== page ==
An Interview with Miss Temple
Lowood - Jane Eyre's time spent at Lowood is muddled with sickness, death, and deceit carried out in a way that might keep her from achieving her true potential. Amidst the shoddy teachers and shoddy quality of the building, Jane Eyre becomes a very bright student.
Miss Temple along with Jane Eyre's friend Helen Burns, gave Eyre their time and inspired her through their close support. In particular, Miss Temple watched Eyre rise above the other students and had a first hand view of how she took what little Lowood had to offer and used it for her advantage.
Q: "So you knew Jane fairly well, correct?"
A: "Yes, she interested me very much."
Q: "When did that idea begin to take place for you?"
A: "It occured right around the time that she was declared a liar to the rest of the school."
Q: "What did you think of that declaration? Why did you follow up on that?"
A: "Well, just because this is a charity school does not mean that we all do not care. My duty as the superintendent is to take care of every aspect of the school. The way she grieved, I knew a child should not have to be put through that torment especially from someone much older than she. However, more importantly I saw potential in her."
Q: "Can you describe this potential please? It is stated in the book that Jane, 'improved from practice... was promoted to a higher classe.'"
A: "Well Jane documents it quite well. After we came together to solve the whole "liar" fiasco, Jane goes into detail about how well she began to excel. She began to recieve high marks and progress very well through the curriculum. I think all she really needed was some type of older mother like figure to believe in her."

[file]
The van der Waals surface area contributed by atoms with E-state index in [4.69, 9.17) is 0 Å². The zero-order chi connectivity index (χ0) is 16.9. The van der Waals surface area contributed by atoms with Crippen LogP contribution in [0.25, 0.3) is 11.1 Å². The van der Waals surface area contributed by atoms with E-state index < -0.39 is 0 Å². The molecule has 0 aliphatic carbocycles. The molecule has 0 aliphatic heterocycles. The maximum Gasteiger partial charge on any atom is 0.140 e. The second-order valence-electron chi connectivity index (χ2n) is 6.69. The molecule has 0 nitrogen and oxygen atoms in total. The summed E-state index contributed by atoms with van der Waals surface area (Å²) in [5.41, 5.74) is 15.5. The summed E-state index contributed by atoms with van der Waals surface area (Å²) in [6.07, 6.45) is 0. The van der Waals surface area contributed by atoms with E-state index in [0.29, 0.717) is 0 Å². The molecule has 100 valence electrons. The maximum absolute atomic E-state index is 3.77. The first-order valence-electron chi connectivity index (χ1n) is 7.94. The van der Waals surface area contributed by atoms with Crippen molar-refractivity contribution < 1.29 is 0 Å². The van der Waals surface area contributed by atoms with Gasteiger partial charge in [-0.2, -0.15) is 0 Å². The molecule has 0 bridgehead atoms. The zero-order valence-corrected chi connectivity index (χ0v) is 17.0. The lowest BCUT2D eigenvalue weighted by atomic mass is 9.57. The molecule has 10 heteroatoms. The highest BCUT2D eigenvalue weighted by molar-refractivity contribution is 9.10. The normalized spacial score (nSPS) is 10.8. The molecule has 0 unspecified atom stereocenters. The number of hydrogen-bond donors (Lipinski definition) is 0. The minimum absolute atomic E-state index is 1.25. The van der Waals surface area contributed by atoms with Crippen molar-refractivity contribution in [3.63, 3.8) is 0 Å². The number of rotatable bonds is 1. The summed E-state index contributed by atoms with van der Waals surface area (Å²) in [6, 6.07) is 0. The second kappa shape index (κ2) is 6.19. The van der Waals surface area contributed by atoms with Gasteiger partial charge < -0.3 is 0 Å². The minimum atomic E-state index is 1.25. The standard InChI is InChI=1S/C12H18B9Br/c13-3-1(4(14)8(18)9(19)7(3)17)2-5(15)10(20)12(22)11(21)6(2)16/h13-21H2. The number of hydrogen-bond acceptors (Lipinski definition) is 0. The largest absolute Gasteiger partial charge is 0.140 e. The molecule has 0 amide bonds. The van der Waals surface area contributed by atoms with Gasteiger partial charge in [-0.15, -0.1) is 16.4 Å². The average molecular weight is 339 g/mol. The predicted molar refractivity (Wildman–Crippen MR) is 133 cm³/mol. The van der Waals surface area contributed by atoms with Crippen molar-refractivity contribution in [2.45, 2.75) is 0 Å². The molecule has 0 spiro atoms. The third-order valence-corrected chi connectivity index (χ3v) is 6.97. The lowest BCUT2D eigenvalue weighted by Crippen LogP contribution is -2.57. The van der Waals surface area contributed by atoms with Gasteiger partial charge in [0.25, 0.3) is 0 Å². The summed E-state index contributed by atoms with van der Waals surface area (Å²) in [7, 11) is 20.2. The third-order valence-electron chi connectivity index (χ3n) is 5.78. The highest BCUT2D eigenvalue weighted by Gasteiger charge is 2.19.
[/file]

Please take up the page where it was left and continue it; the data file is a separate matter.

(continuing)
Q: "So that is why you brought her into the office that night? To consol the girl that 'cried her grief away?'"
A: "When I entered the room I had only the intention to see her side. However, after seeing how distraught she was, I knew something was wrong with her. Then when she told us about Mrs. Reed and her treatment there I knew all she needed was that nudge I gave her."
Q: "Do you remember what she said specifically that alarmed you? There must be something."
A: "It was the idea of abandonement. The one thing that the charity school was supposed to absolve. It was when she said, 'she (Mrs. Reed) was sorry to have me' that I realized she went from being no one there to being no one at Lowood. At that moment I knew that this girl was strong and had potential just no one was looking out for her."
Q: "Our last question Miss Temple, what do you really think about Jane Eyre?"
A: "Well, it was that she proved me right. I was glad to see tht after all that she still stuck around the school. Clearly, I made the right choice and helped her find a home at Lowood. I know that she definitely changed other young girls lives like I helped change hers."